This week, the Senate is considering a package of spending bills that fund a variety of programs and activities, like the IRS, food stamps, housing grants, national parks, and cricket farms. Wait, come again?
That’s right. The federal government is spending $1.3 million to support cricket farming and the development of other bug-based food. The funds are provided by the United States Department of Agriculture’s National Institute of Food and Agriculture (NIFA), which was formed in 2008 to fund agricultural research activities.
All Things Bugs of Georgia received $1.3 million from NIFA for “reducing cost, improving efficiency and safety of farming crickets as food ingredients.” Bugeater Labs of Nebraska received $100,000 to determine the most edible insects. The lab makes a cricket-based protein shake and is working on bug based pasta.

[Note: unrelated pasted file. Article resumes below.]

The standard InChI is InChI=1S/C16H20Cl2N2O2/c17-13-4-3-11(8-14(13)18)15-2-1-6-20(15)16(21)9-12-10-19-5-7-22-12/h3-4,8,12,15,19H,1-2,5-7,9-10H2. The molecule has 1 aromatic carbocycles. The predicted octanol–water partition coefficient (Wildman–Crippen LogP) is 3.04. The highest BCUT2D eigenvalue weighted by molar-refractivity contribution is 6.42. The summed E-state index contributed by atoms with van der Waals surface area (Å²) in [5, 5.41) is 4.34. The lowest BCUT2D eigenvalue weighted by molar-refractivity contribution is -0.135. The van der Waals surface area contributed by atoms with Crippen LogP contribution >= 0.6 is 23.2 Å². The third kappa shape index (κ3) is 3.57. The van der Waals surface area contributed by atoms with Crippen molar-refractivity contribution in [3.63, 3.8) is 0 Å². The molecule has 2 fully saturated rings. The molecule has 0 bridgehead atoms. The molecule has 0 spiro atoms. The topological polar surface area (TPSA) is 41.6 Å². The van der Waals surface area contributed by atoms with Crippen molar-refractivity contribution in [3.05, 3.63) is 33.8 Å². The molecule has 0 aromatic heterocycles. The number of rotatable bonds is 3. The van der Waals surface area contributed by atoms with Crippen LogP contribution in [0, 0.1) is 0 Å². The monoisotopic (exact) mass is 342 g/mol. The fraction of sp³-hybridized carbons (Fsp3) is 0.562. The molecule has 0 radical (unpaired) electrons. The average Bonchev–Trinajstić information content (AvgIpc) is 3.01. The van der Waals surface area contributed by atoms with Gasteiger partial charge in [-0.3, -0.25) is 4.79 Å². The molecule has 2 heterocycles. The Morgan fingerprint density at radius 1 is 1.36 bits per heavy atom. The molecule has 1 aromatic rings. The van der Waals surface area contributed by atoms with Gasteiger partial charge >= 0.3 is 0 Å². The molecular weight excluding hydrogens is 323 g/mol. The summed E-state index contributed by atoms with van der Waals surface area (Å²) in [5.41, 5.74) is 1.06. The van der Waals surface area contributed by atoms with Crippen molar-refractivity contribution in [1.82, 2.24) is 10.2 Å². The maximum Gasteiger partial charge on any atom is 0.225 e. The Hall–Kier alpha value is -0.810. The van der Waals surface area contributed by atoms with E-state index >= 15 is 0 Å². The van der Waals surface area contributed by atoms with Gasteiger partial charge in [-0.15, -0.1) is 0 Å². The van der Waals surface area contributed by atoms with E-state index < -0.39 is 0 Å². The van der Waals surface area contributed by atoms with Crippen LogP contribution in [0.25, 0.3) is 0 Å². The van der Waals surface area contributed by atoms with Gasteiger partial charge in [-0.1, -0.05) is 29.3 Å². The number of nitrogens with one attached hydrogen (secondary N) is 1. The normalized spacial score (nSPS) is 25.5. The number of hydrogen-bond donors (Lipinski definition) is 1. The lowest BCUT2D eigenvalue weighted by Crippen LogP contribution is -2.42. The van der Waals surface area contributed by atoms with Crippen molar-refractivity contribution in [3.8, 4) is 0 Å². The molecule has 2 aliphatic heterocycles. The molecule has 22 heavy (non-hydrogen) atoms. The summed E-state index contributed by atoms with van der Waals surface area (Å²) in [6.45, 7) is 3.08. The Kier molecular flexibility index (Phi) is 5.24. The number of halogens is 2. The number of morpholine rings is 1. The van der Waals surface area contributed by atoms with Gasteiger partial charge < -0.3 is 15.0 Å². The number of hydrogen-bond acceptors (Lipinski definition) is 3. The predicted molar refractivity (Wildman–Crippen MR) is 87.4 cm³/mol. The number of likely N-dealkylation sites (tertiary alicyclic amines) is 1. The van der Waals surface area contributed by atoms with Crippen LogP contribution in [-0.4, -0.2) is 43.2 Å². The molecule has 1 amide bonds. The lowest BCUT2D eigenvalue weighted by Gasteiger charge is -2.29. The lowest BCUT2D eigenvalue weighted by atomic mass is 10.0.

Senator Jeff Flake (R-AZ) has proposed an amendment to eliminate the cricket farming subsidies. He points out that cricket powder costs $35 per pound. A more traditional American staple, ground beef, sells for $3.80 per pound. Flake also flags the important point that an all-time high 2.5 billion pounds of beef, pork, poultry and turkey is currently being stockpiled.
So even if we ignore the absurdity of a demand in American culture for bug meals, the venture doesn’t make economic sense either. Unless the government steps in. As Julie Lesnik, an anthropology professor at Wayne State University says, “Crickets will never be as cheap as beef unless the government realizes the potential and they help with this movement.”
The Food and Drug Administration (FDA) sets the rules on how much insects can be safely contained in our food. The USDA wants insects to be our food. Unless Senator Flake gets his way.